Trend Deck 2021: Urbanisation

Published 28 June 2021

1. Increasing global urban population

Between 2018 and 2030, the urban population is projected to increase in all size classes, while the rural population is projected to decline slightly. Rural areas were home to 45% of the world’s population in 2018, a proportion that is expected to fall to 40% by 2030.

In 2018, 1.7 billion people (23% of the world’s population) lived in a city with at least 1 million inhabitants. In 2030, a projected 28% of people worldwide will be concentrated in cities with at least 1 million inhabitants. Cities with more than 10 million inhabitants are often termed ‘megacities’. Globally, the number of megacities is projected to rise from 33 in 2018 to 43 in 2030.

World’s population by size of class settlement, 1990 to 2030

Line graph of population in billions over the time period 1990 to 2030.


  1. United Nations, Department of Economic and Social Affairs, Population Division (2018). The World’s Cities in 2018 Data Booklet

2. Significant growth in Gross Domestic Product in a number of global cities

Three of the top 10 cities by Gross Domestic Product (GDP) in 2035 are expected to be in the US and four in China. London, Paris and Tokyo form the remaining three. Altogether, these top 10 cities will contribute $13.5 trillion in GDP by 2035. Clusters of such metropolitan areas are typically considered mega-regions which account for a large share of global economic activity.

The average annual GDP growth across cities is 2.6%. The highest top ten growth rates will all be in Asian cities – Bangalore at 8.5% is top of the rankings.

GDP growth % Change year over year

Infographic of the world showing Gross Domestic Product growth in cities.

Credit: Visual Capitalist


  1. These will be the most important cities by 2035, World Economic Forum blog, October 2019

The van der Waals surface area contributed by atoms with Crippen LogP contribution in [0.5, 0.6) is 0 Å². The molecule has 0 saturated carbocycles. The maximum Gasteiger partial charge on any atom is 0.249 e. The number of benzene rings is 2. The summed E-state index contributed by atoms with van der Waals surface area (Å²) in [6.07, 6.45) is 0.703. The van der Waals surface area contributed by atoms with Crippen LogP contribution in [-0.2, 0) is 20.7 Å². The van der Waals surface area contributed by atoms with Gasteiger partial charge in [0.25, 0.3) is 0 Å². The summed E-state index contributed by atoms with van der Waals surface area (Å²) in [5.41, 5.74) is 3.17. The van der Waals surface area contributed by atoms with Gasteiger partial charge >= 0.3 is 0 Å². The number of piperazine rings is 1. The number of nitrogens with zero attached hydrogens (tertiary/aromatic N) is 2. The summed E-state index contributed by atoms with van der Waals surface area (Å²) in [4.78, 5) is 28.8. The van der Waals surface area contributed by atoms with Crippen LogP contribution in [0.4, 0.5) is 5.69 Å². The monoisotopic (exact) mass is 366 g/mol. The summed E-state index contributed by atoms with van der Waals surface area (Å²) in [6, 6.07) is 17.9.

3. England’s urban population is growing faster than the rural population

In England, both rural and urban areas have seen an increase in overall population between 2011 and 2019. Rural population increased by 5.2% and urban by 6.2%. Within rural areas, the greatest rate of population increase was in rural town and fringe areas (5.7%). Within urban areas it was in urban major conurbations (6.9%).

In 2019, 56.3 million people lived in urban areas (82.9% of England’s population) and 9.6 million in rural areas (17.1%).

Index of population change, England, 2011-2019, 2011 = 100

Infographic of index of population change from 99 to 107 over the time period 2011 to 2019. The green line represents rural populations, the red England and blue urban.


  1. Statistical Digest of Rural England Department for Environment, Food and Rural Affairs, February 2021

4. Population in England and Wales has increased more in cities than towns

Between 2001 and 2019, built-up areas in London were the fastest-growing places in population percentage terms. Inner London had the most significant growth rate of 27%, followed by Outer London with a growth rate of 19%.

The population in cities outside of London increased by 16% during the same period. While all cities outside of London experienced population growth, comparisons across cities reveal that the population growth was quite diverse. In Manchester, the population grew by 30% between 2001 and 2019, followed by Nottingham where the population grew by 25%. In contrast, the cities of Kingston upon Hull and Stoke-on-Trent recorded a population growth of just 4% and 6%, respectively.

Population growth, England and Wales, mid-2001 to mid-2019 (BUA = built up areas)

Bar charts of population in millions and percentage growth for different types of UK towns and cities.